By Sarah Ryley for ProPublica and the New York Daily News – A wide swath of public officials are calling for change in response to a Daily News and ProPublica investigation about the NYPD’s use of an obscure type of lawsuit to boot hundreds of people from homes. The cases are happening almost exclusively in minority neighborhoods. Several city council members said they were considering amendments and other reforms to safeguard abuses. Council Member Vanessa L. Gibson said the statistics included in the story are “shocking.”
By George Joseph for The Guardian – Contracts between police and city authorities, leaked after hackers breached the website of the country’s biggest law enforcement union, contain guarantees that disciplinary records and complaints made against officers are kept secret or even destroyed. A Guardian analysis of dozens of contracts obtained from the servers of the Fraternal Order of Police (FOP) found that more than a third featured clauses allowing – and often mandating – the destruction of records of civilian complaints, departmental investigations, or disciplinary actions after a negotiated period of time.
By Sebastian Murdock for The Huffington Post – The Chicago police officer who fatally shot black teenager Laquan McDonald intentionally damaged his dashcam and never synced his microphone to it. And he’s not the only one. More than 1,800 police maintenance logs first obtained by DNAinfo Chicago show a disturbing trend of Chicago cops intentionally and routinely tampering with their dashcams and mics in an effort to block audio. Jason Van Dyke, the officer charged with fatally shooting 17-year-old McDonald in October 2014, caused “intentional damage” to his dashcam at least once, along with other instances of his dashcam breaking, the logs show.
By Ali Abunimah for the Electronic Intifada. An Israeli court ordered the immediate, unconditional release of Palestinian human rights defender Nasser Nawaja on Thursday, but as of Friday morning he remained in custody. Lawyers are filing a motion against Israeli police for contempt of court. Nawaja, who works as a field researcher for B’Tselem in the occupied West Bank, was picked up as part of an intensifying crackdown on Israeli human rights groups. Butavia, being transported while in police custody, alleges that Israeli police are working hand in hand with Ad Kan. “The people sitting across from me [during interrogation] had Ad Kan forms in their hands,” Butavia states. “They simply received all the questions and the entire interrogation, ready made, from Ad Kan. The Israeli police is working for the Shomron Settlement Committee.” “This is entirely a political arrest. It’s whole purpose is to undermine our activity for human rights in the [occupied] territories and against the crimes and criminals of the occupation,”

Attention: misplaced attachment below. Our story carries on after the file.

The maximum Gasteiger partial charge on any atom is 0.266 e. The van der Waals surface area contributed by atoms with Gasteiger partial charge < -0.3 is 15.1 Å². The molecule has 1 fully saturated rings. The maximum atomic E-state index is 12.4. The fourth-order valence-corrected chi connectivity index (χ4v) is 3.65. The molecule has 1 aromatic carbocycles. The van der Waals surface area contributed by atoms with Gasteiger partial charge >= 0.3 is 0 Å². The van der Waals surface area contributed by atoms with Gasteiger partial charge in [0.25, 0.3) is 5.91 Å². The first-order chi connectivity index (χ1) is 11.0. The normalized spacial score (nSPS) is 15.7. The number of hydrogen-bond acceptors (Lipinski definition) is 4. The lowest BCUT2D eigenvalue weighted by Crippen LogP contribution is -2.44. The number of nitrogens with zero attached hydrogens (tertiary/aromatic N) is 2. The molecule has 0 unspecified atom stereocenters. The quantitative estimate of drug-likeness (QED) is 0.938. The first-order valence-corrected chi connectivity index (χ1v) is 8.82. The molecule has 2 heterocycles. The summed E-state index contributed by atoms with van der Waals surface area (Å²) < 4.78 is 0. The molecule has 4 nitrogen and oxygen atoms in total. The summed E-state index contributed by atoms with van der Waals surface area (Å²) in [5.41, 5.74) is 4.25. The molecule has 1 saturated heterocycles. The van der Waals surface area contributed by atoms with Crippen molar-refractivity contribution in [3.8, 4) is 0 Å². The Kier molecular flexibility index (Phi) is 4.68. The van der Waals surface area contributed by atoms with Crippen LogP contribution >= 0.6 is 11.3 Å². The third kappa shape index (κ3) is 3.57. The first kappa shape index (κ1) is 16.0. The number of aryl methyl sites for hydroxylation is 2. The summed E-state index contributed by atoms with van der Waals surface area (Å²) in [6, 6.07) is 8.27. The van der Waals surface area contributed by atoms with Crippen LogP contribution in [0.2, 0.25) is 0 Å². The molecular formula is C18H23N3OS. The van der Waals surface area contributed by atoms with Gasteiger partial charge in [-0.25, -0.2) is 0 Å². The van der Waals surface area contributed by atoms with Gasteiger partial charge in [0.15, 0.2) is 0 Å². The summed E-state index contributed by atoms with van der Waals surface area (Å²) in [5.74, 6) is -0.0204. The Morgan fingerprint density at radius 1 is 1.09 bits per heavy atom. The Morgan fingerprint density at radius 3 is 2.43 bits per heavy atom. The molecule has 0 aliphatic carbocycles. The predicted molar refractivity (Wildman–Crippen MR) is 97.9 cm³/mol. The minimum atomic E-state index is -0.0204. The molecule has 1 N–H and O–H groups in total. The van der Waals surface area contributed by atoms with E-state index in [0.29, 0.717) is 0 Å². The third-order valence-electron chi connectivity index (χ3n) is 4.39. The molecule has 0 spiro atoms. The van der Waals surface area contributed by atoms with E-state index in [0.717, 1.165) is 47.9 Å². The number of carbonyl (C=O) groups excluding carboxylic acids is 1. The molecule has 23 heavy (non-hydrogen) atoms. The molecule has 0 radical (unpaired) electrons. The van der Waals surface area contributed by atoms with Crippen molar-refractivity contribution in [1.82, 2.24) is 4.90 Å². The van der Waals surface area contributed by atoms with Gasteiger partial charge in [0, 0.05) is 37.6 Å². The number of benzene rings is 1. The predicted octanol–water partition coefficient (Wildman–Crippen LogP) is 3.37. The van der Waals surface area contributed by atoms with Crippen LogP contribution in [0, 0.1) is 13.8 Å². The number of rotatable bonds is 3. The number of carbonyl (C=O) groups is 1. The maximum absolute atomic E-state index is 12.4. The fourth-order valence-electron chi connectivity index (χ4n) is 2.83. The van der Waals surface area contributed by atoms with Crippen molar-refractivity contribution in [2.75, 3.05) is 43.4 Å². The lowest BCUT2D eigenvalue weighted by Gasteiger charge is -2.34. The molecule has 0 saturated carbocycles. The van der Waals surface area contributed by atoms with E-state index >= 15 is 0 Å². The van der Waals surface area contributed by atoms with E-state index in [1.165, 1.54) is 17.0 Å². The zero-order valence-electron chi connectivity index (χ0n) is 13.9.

By Kevin Gosztola for Shadowproof. Jared Chase is the last member of the “NATO 3,” who remains in prison. Chase suffers from Huntington’s disease and faces additional charges for alleged aggravated battery against a prison guard. He is set to go on trial in April. Chase, Brian Jacob Church and Brent Betterly came to Chicago in May 2012 for protests against NATO. They became known as the “NATO 3” after they were targeted by undercover Chicago police and arrested on May 16. The state of Illinois accused the “NATO 3” of making explosives. On February 7, 2014, after a lengthy trial in which the key role of undercover cops became even more apparent, a jury acquitted the “NATO 3” of all terrorism charges. But they were found guilty of arson-related offenses and “mob action” charges. Betterly, who was released from prison in April 2015, was last with Chase while they were beat up by guards during their arrival at the Stateville prison’s receiving center. During a recent pretrial hearing on December 7, 2015, Chase showed up to court with a black eye and a swollen face. Betterly said he’s lost a considerable amount of weight, perhaps fifty pounds.